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Gold is purified by fire

03 Nov 2019 at 06:31hrs | Views
Eish!!! It seems the past couple of weeks have been swelteringly hot, both figuratively and literally, for everyone.

The maddeningly galloping prices have been making most people hot under the collar, while the oppressive and tyrannical heat — which reached a scandalous 48 degrees Celsius in heat-ravaged Chiredzi — was particularly energy-sapping.

Well, Bishop Lazi really knows what hot temperatures are.

Having grown up in the Zviyambe area that abuts Buhera, the Bishop was subjected to some of the most discomforting temperatures imaginable.

During summer it got so hot that even if you spat, the spittle wouldn't hit the ground; instead, it would instantly coagulate into a stubborn sticky bead that you often had to pry away with pronged fingers.

This elaborate ritual was often followed by that inexorable obligatory rub of the bum to free the fingers from the unwanted sticky irritant.

During times one was unlucky enough to be on the dreaded roster to be herding cattle, usually the most airy and soothing tree shed became an unwitting rendezvous for all manner of gasping creatures — men, lizard, ants, snakes and birds — all in a rare moment of unavoidable but transitory peace.

However, back in the village, at times when it became unbearably hot, a dash to the river provided the much-needed succour, but in the city, where clueless oafs cannot even keep the taps running, one is literally condemned to hell.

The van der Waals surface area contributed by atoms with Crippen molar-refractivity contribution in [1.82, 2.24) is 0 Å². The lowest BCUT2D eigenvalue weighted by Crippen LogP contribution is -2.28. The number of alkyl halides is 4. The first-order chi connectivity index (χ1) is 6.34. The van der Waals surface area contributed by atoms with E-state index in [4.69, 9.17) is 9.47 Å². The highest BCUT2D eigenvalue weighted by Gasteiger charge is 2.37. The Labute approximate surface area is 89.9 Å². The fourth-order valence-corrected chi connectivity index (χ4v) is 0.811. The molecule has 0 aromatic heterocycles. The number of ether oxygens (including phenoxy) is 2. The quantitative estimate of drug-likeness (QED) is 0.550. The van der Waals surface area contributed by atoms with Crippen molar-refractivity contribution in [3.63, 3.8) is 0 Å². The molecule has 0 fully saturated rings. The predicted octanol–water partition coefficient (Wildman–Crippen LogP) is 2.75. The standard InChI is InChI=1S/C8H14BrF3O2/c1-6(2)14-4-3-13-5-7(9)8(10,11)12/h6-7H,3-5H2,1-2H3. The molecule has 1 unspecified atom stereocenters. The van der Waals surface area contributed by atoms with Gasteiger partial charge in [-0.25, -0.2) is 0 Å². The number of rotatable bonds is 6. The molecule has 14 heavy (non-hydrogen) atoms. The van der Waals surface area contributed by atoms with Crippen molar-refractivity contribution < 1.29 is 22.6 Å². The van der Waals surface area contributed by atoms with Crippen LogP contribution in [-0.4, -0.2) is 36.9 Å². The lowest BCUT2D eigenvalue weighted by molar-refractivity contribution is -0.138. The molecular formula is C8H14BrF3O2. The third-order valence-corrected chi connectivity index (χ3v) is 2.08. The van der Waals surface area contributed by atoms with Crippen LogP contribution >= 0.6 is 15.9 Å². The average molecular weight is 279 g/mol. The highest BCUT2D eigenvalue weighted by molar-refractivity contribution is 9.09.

Either one has to use the last bucketful of water for cooking or for that life-saving bath. This is quite a tough choice to make.

Frenzied heat

But Bishop Lazarus heard that there was a particularly monstrous heat storm in one of the supposedly commodious embassies in the capital, whose staffers vaingloriously tried to use social media, particularly Twitter, to conjure a deluge of propaganda meant to drown the region and continent's voice calling for sanctions to be binned.

The poor staff, obviously under pressure from their anxious superiors, dumped more than 16 tweets trying to tell everyone and anyone who cared to read their text, especially impressionable millennials, that the cause of their challenges was actually not sanctions, but corruption.

We all watched as the tweets mutated from frantic, frenzied to absurd.

And during a bout of tranced frenzied tweeting, the chaps switched to Shona and Ndebele. Kikikikiki. How convenient. And what an unprecedented and pleasant oddity.

It quite frankly becomes ludicrous.

Where Bishop Lazi comes from, we all know that an owl will never fly during the day, and whenever you see this strange phenomenon, it means that something is definitely after the owl's life.

And the heat is definitely on.

I have even heard some despairing chaps saying the ongoing diplomatic offensive by a tiny teapot-shaped republic to scrap sanctions will never amount to anything, especially against the awesome might of the Yankees.

Well, it is a matter of time.

No night is so long that it doesn't end in dawn.

I will drop a clue.

Ecclesiastes 9:11 is apt: "I have seen something else under the sun: The race is not to the swift or the battle to the strong, nor does food come to the wise or wealth to the brilliant or favour to the learned; but time and chance happen to them all."

As long as there is God in heaven, all will be revealed in the fullness of time.

The Tough Choices

Cynics and critics were clearly blown away by the sheer preponderance of the anti-sanctions push by Zimbabwe, SADC, AU and allies, some of which reportedly quietly engaged Washington and Brussels away from the glare of the media.